What is Type II Diabetes and how is it different from regular diabetes?
Type 1 diabetes was also called insulin dependent diabetes mellitus (IDDM), or juvenile onset diabetes mellitus. In type 1 diabetes, the pancreas undergoes an autoimmune attack by the body itself, and is rendered incapable of making insulin. Type 1 diabetes tends to occur in young, lean individuals, usually before 30 years of age, however, older patients do present with this form of diabetes on occasion.
Type 2 diabetes was also referred to as non-insulin dependent diabetes mellitus (NIDDM), or adult onset diabetes mellitus (AODM). In type 2 diabetes, patients can still produce insulin, but do so relatively inadequately for their body's needs, particularly in the face of insulin resistance as discussed above. In many cases this actually means the pancreas produces larger than normal quantities of insulin.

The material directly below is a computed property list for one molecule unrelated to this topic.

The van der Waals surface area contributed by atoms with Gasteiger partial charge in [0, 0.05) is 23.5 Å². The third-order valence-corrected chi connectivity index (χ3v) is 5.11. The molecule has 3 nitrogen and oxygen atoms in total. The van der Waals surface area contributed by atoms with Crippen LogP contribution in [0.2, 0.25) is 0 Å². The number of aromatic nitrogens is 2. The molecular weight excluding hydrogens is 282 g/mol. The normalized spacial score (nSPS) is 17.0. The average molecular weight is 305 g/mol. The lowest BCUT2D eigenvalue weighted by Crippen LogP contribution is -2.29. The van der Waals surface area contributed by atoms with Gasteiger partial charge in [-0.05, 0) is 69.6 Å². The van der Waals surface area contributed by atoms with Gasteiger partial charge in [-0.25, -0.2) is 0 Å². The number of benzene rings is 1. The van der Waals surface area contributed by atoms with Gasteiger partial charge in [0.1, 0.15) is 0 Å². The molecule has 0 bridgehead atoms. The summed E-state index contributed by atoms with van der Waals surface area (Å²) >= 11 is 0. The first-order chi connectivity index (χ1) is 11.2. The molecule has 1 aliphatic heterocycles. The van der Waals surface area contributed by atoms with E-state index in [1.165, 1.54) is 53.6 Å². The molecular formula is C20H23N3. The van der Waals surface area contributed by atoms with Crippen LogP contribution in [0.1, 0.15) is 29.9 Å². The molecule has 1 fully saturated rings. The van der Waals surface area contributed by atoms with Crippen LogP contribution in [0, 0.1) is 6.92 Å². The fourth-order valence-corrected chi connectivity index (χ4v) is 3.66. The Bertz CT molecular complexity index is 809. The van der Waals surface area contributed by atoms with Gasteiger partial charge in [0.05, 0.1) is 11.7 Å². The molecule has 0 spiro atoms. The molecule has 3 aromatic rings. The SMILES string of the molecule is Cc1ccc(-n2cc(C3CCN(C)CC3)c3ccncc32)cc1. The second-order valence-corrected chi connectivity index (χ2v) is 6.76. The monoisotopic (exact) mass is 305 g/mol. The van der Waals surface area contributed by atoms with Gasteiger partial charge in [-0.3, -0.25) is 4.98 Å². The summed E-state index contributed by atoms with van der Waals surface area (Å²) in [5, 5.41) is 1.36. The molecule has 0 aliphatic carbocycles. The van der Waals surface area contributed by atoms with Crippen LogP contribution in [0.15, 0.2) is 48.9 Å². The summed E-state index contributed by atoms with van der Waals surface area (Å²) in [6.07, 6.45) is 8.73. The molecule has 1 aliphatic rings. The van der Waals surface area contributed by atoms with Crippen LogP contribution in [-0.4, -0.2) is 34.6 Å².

Hope that helps.
Type 1 diabetes relates to an inability to create your own insulin. It is called juvenile diabetes because it was once thought to be a childhood disease. Type 1 is more serious than type 2.
Type 2 means that your body is creating enough insulin its just that your body lacks the ability to absorb it.
that is really what it is in a nutshell.